We never learn exactly what ails Frownland’s protagonist: a sweaty, rambling mess named Keith who constantly rubs his face and trips over verbal potholes. (For the sake of actor Dore Mann, let’s hope this extreme psychological condition is merely a Streep-like exercise.) Keith sleeps next to his oven in cramped Brooklyn squalor; he’s a terrible door-to-door salesman and when his fed-up roommate calls him a “burbling troll,” you may find a trickle of honesty has suddenly escaped from the film’s vise. But there also comes a point when Keith becomes more sympathetic than anyone else on screen—a big step forward for a character who’s this hard to stand.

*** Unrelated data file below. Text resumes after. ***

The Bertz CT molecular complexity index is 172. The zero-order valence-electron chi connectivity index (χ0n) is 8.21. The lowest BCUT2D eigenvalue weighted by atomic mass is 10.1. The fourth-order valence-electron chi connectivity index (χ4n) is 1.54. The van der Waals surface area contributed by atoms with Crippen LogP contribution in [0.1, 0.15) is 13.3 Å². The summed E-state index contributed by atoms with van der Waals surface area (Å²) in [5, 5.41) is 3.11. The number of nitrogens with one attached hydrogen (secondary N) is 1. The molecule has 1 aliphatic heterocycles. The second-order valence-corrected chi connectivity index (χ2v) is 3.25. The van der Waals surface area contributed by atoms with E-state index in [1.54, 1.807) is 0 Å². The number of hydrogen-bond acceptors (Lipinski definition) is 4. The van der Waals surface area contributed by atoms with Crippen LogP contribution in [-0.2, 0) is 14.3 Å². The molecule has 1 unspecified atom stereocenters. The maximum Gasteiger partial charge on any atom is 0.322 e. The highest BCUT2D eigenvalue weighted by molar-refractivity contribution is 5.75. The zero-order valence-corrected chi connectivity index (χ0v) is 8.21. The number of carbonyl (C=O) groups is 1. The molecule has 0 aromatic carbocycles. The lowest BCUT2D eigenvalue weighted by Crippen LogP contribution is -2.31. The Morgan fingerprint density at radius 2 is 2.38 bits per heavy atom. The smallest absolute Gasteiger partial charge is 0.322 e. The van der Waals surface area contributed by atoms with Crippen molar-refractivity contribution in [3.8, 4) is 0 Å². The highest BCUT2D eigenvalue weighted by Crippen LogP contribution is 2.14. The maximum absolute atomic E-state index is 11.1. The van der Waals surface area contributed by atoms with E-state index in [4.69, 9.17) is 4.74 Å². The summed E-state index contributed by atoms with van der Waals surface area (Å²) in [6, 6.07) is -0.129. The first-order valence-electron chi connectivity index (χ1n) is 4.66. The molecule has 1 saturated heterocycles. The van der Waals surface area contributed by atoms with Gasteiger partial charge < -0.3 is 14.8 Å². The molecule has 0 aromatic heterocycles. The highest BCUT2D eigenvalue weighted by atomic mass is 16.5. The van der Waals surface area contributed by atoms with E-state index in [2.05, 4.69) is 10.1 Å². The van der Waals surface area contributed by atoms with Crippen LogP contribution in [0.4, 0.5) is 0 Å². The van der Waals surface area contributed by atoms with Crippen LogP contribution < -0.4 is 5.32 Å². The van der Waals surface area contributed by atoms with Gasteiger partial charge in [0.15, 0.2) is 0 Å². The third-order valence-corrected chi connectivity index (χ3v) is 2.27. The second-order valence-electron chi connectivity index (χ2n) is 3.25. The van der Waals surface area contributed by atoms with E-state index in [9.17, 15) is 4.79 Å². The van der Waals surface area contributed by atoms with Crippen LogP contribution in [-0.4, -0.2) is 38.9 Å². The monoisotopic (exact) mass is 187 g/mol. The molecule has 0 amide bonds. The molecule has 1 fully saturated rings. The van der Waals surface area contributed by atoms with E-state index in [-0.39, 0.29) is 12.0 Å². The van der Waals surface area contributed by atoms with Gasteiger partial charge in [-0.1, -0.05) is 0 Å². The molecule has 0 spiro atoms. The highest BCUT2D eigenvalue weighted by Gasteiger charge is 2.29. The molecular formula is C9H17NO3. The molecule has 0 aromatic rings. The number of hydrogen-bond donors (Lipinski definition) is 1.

Frownland, written, directed and edited in grimy 16mm by the tenacious Ronald Bronstein, has been shoehorned into the manufactured “mumblecore” moment; it certainly features a lot of mumbling. But unlike Andrew Bujalski’s scenier Mutual Appreciation, Bronstein’s movie is decidedly uncool, more like an outer-borough Gummo. For all of Keith’s excruciating splutters and snot-laden breakdowns, he occupies the center of an extreme version of New York life: the anxiety of paying rent and utilities, dealing with petty bosses, finding true companionship. You wish the amateurish shooting was less pronounced, but Frownland has real issues on its squirming brain.
Cast and crew